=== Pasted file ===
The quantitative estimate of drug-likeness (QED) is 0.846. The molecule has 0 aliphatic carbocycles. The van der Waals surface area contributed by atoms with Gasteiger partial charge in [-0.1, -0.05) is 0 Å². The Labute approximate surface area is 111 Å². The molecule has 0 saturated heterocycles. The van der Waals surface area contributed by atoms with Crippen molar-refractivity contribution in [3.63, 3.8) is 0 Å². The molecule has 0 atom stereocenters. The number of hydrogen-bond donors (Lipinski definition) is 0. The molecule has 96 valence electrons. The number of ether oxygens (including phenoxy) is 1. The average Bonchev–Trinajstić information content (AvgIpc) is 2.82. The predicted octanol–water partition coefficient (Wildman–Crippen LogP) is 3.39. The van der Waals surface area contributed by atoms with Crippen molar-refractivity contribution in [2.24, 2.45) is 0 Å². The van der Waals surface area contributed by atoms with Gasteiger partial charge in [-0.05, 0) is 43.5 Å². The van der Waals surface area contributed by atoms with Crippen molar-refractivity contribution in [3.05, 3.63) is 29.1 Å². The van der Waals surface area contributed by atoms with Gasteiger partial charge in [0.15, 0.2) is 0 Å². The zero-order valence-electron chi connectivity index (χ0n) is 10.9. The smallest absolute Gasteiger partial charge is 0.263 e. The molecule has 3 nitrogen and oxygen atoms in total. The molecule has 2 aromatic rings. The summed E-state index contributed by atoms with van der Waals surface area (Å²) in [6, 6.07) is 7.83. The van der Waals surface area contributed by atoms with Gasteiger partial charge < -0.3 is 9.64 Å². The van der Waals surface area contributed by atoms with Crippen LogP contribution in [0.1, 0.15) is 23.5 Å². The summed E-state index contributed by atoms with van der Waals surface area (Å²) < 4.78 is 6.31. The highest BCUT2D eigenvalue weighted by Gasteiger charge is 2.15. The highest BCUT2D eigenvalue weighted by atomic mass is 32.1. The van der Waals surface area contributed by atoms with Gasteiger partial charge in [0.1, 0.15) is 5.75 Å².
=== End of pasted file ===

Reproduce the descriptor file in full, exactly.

The quantitative estimate of drug-likeness (QED) is 0.846. The molecule has 0 aliphatic carbocycles. The van der Waals surface area contributed by atoms with Gasteiger partial charge in [-0.1, -0.05) is 0 Å². The Labute approximate surface area is 111 Å². The molecule has 0 saturated heterocycles. The van der Waals surface area contributed by atoms with Crippen molar-refractivity contribution in [3.63, 3.8) is 0 Å². The molecule has 0 atom stereocenters. The number of hydrogen-bond donors (Lipinski definition) is 0. The molecule has 96 valence electrons. The number of ether oxygens (including phenoxy) is 1. The average Bonchev–Trinajstić information content (AvgIpc) is 2.82. The predicted octanol–water partition coefficient (Wildman–Crippen LogP) is 3.39. The van der Waals surface area contributed by atoms with Crippen molar-refractivity contribution in [2.24, 2.45) is 0 Å². The van der Waals surface area contributed by atoms with Gasteiger partial charge in [-0.05, 0) is 43.5 Å². The van der Waals surface area contributed by atoms with Crippen molar-refractivity contribution in [3.05, 3.63) is 29.1 Å². The van der Waals surface area contributed by atoms with Gasteiger partial charge in [0.15, 0.2) is 0 Å². The zero-order valence-electron chi connectivity index (χ0n) is 10.9. The smallest absolute Gasteiger partial charge is 0.263 e. The molecule has 3 nitrogen and oxygen atoms in total. The molecule has 2 aromatic rings. The summed E-state index contributed by atoms with van der Waals surface area (Å²) in [6, 6.07) is 7.83. The van der Waals surface area contributed by atoms with Gasteiger partial charge < -0.3 is 9.64 Å². The van der Waals surface area contributed by atoms with Crippen LogP contribution in [0.1, 0.15) is 23.5 Å². The summed E-state index contributed by atoms with van der Waals surface area (Å²) < 4.78 is 6.31. The highest BCUT2D eigenvalue weighted by Gasteiger charge is 2.15. The highest BCUT2D eigenvalue weighted by atomic mass is 32.1. The van der Waals surface area contributed by atoms with Gasteiger partial charge in [0.1, 0.15) is 5.75 Å².